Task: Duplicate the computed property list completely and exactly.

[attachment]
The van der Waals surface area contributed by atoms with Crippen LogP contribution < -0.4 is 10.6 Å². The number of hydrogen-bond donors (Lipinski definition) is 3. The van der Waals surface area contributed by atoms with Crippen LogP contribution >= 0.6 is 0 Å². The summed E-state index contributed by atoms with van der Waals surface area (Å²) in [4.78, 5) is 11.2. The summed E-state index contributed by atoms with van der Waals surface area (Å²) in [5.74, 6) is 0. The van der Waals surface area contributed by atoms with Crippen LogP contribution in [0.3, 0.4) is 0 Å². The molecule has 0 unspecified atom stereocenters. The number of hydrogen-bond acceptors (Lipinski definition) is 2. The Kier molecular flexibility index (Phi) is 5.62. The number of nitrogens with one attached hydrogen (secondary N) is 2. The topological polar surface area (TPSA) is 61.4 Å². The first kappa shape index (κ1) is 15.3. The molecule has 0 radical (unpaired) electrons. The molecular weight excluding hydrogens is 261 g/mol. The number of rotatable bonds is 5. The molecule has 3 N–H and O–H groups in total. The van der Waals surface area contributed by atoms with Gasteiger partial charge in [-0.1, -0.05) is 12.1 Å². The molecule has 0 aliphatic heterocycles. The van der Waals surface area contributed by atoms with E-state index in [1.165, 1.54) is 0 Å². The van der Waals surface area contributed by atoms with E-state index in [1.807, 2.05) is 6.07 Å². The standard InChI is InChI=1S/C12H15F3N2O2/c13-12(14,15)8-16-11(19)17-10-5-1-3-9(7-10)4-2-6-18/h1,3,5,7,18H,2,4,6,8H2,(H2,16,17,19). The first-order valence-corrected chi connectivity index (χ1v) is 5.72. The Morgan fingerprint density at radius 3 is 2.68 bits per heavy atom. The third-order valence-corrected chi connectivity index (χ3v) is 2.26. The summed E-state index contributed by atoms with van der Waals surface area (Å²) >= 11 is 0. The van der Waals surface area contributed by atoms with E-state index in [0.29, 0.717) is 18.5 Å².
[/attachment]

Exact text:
The van der Waals surface area contributed by atoms with Crippen LogP contribution < -0.4 is 10.6 Å². The number of hydrogen-bond donors (Lipinski definition) is 3. The van der Waals surface area contributed by atoms with Crippen LogP contribution >= 0.6 is 0 Å². The summed E-state index contributed by atoms with van der Waals surface area (Å²) in [4.78, 5) is 11.2. The summed E-state index contributed by atoms with van der Waals surface area (Å²) in [5.74, 6) is 0. The van der Waals surface area contributed by atoms with Crippen LogP contribution in [0.3, 0.4) is 0 Å². The molecule has 0 unspecified atom stereocenters. The number of hydrogen-bond acceptors (Lipinski definition) is 2. The Kier molecular flexibility index (Phi) is 5.62. The number of nitrogens with one attached hydrogen (secondary N) is 2. The topological polar surface area (TPSA) is 61.4 Å². The first kappa shape index (κ1) is 15.3. The molecule has 0 radical (unpaired) electrons. The molecular weight excluding hydrogens is 261 g/mol. The number of rotatable bonds is 5. The molecule has 3 N–H and O–H groups in total. The van der Waals surface area contributed by atoms with Gasteiger partial charge in [-0.1, -0.05) is 12.1 Å². The molecule has 0 aliphatic heterocycles. The van der Waals surface area contributed by atoms with E-state index in [1.165, 1.54) is 0 Å². The van der Waals surface area contributed by atoms with E-state index in [1.807, 2.05) is 6.07 Å². The standard InChI is InChI=1S/C12H15F3N2O2/c13-12(14,15)8-16-11(19)17-10-5-1-3-9(7-10)4-2-6-18/h1,3,5,7,18H,2,4,6,8H2,(H2,16,17,19). The first-order valence-corrected chi connectivity index (χ1v) is 5.72. The Morgan fingerprint density at radius 3 is 2.68 bits per heavy atom. The third-order valence-corrected chi connectivity index (χ3v) is 2.26. The summed E-state index contributed by atoms with van der Waals surface area (Å²) >= 11 is 0. The van der Waals surface area contributed by atoms with E-state index in [0.29, 0.717) is 18.5 Å².